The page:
There's something funky going on inside GM's 5.3L Vortec 5300 engine causing it to use a higher-than-normal amount of oil. Some might even say it's excessive.
A lawsuit filed in Minnesota says the problem is multi-faceted:
- GM used low-tension piston rings that allow oil to leak out of the crankcase and into the combustion chamber.
- The rings, which are already leaking, are then overloaded by a spray of pressurized oil from the Active Fuel Management (AFM) system.
- Even more oil is being burned off after being sucked into the intake by the engine's positive crankcase ventilation (PCV).
That's a recipe for disaster, but the cherry on top is the somewhat useless oil monitoring system. Instead of measuring the volume of oil left in the crankcase, the system measures environmetal variables to determine the quality of the oil.
Sure, there's only a pint of oil left in the engine but don't worry ... the oil quality is great.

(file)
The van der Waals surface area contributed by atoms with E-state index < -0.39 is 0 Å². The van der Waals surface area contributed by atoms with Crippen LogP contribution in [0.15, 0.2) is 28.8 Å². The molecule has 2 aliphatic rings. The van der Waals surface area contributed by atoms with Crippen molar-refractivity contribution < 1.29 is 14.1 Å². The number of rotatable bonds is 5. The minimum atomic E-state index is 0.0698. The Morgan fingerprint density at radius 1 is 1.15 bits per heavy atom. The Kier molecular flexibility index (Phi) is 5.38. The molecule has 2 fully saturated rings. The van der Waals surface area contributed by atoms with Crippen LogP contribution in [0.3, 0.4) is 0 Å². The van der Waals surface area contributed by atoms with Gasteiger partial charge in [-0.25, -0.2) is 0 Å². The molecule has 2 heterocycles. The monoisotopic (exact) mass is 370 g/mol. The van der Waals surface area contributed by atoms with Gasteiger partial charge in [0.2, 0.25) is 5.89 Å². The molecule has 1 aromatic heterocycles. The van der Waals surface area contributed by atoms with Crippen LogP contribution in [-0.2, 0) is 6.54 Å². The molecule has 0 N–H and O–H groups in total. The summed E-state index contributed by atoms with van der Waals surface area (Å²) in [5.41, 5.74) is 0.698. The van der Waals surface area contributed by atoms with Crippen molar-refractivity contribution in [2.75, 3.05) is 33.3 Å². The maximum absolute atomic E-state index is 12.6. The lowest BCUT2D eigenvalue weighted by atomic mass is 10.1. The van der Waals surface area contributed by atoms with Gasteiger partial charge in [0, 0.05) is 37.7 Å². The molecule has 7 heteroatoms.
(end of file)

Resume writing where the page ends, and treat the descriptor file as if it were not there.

The lawsuit mentions GM has tried to improve the situation by updating the vehicle's crankcase ventilation and active fuel management system, but it never really helped. Eventually GM just updated the Generation IV Vortec 5300 engine and replaced it with a redesigned Generation V Vortec 5300 that stopped using low-tension oil rings and reintriduced an oil level sensor.
From 2010-2014 GM's Vortec 5300 engine had multiple design flaws that led to an excessive oil consumption responsible for soiled spark plugs, bent pushrods, and timing chain wear to name a few. The problem was compounded by an inadequate oi
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